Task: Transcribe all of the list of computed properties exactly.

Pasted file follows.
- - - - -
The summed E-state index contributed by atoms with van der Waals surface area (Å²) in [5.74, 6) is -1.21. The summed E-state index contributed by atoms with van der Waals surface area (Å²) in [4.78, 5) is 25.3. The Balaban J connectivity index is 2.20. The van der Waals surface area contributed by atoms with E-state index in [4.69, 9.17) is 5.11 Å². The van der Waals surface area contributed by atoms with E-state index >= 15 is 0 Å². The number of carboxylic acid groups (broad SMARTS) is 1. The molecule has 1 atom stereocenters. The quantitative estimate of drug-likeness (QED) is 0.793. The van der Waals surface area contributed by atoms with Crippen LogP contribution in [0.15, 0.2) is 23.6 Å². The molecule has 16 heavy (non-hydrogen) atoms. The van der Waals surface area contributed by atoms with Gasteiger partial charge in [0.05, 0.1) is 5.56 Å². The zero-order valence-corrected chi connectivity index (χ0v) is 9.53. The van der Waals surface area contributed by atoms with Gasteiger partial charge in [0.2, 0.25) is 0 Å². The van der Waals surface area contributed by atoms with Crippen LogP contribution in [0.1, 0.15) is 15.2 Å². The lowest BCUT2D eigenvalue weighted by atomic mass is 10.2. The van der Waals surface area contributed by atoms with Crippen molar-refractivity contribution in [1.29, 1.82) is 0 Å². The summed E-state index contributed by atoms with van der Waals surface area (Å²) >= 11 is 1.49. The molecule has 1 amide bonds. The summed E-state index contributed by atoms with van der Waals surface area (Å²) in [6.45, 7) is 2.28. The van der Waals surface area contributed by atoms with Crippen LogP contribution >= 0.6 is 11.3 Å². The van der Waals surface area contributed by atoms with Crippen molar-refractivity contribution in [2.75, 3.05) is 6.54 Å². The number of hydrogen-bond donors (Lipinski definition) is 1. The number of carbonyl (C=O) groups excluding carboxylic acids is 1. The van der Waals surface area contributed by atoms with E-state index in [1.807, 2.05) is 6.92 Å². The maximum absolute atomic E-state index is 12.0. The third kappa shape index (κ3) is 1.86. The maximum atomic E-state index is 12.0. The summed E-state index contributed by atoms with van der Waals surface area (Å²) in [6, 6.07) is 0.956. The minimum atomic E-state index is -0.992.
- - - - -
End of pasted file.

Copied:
The summed E-state index contributed by atoms with van der Waals surface area (Å²) in [5.74, 6) is -1.21. The summed E-state index contributed by atoms with van der Waals surface area (Å²) in [4.78, 5) is 25.3. The Balaban J connectivity index is 2.20. The van der Waals surface area contributed by atoms with E-state index in [4.69, 9.17) is 5.11 Å². The van der Waals surface area contributed by atoms with E-state index >= 15 is 0 Å². The number of carboxylic acid groups (broad SMARTS) is 1. The molecule has 1 atom stereocenters. The quantitative estimate of drug-likeness (QED) is 0.793. The van der Waals surface area contributed by atoms with Crippen LogP contribution in [0.15, 0.2) is 23.6 Å². The molecule has 16 heavy (non-hydrogen) atoms. The van der Waals surface area contributed by atoms with Gasteiger partial charge in [0.05, 0.1) is 5.56 Å². The zero-order valence-corrected chi connectivity index (χ0v) is 9.53. The van der Waals surface area contributed by atoms with Gasteiger partial charge in [0.2, 0.25) is 0 Å². The van der Waals surface area contributed by atoms with Crippen LogP contribution in [0.1, 0.15) is 15.2 Å². The lowest BCUT2D eigenvalue weighted by atomic mass is 10.2. The van der Waals surface area contributed by atoms with Crippen molar-refractivity contribution in [1.29, 1.82) is 0 Å². The summed E-state index contributed by atoms with van der Waals surface area (Å²) >= 11 is 1.49. The molecule has 1 amide bonds. The summed E-state index contributed by atoms with van der Waals surface area (Å²) in [6.45, 7) is 2.28. The van der Waals surface area contributed by atoms with Crippen LogP contribution >= 0.6 is 11.3 Å². The van der Waals surface area contributed by atoms with Crippen molar-refractivity contribution in [2.75, 3.05) is 6.54 Å². The number of hydrogen-bond donors (Lipinski definition) is 1. The number of carbonyl (C=O) groups excluding carboxylic acids is 1. The van der Waals surface area contributed by atoms with E-state index in [1.807, 2.05) is 6.92 Å². The maximum absolute atomic E-state index is 12.0. The third kappa shape index (κ3) is 1.86. The maximum atomic E-state index is 12.0. The summed E-state index contributed by atoms with van der Waals surface area (Å²) in [6, 6.07) is 0.956. The minimum atomic E-state index is -0.992.